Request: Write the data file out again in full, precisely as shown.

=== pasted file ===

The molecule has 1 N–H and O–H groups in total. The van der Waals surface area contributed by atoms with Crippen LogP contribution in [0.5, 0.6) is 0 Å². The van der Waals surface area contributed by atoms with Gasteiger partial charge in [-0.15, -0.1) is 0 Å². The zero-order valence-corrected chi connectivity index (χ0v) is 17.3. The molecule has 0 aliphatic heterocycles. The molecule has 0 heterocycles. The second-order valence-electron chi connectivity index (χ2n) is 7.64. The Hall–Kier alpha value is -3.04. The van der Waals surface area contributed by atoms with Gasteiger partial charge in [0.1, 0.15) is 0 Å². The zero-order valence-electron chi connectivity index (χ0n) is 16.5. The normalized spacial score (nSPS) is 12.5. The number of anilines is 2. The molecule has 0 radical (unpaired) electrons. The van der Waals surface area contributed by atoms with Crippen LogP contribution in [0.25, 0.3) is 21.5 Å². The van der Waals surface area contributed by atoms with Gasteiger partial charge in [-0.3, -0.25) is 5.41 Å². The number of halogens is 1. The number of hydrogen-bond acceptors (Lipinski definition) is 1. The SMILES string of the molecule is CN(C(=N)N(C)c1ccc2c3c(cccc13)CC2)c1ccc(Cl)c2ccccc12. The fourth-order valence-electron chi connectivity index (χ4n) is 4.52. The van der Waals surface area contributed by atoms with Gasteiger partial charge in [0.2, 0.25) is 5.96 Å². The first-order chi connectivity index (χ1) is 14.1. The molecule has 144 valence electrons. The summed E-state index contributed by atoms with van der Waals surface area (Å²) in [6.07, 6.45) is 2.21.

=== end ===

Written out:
The molecule has 1 N–H and O–H groups in total. The van der Waals surface area contributed by atoms with Crippen LogP contribution in [0.5, 0.6) is 0 Å². The van der Waals surface area contributed by atoms with Gasteiger partial charge in [-0.15, -0.1) is 0 Å². The zero-order valence-corrected chi connectivity index (χ0v) is 17.3. The molecule has 0 aliphatic heterocycles. The molecule has 0 heterocycles. The second-order valence-electron chi connectivity index (χ2n) is 7.64. The Hall–Kier alpha value is -3.04. The van der Waals surface area contributed by atoms with Gasteiger partial charge in [0.1, 0.15) is 0 Å². The zero-order valence-electron chi connectivity index (χ0n) is 16.5. The normalized spacial score (nSPS) is 12.5. The number of anilines is 2. The molecule has 0 radical (unpaired) electrons. The van der Waals surface area contributed by atoms with Crippen LogP contribution in [0.25, 0.3) is 21.5 Å². The van der Waals surface area contributed by atoms with Gasteiger partial charge in [-0.3, -0.25) is 5.41 Å². The number of halogens is 1. The number of hydrogen-bond acceptors (Lipinski definition) is 1. The SMILES string of the molecule is CN(C(=N)N(C)c1ccc2c3c(cccc13)CC2)c1ccc(Cl)c2ccccc12. The fourth-order valence-electron chi connectivity index (χ4n) is 4.52. The van der Waals surface area contributed by atoms with Gasteiger partial charge in [0.2, 0.25) is 5.96 Å². The first-order chi connectivity index (χ1) is 14.1. The molecule has 144 valence electrons. The summed E-state index contributed by atoms with van der Waals surface area (Å²) in [6.07, 6.45) is 2.21.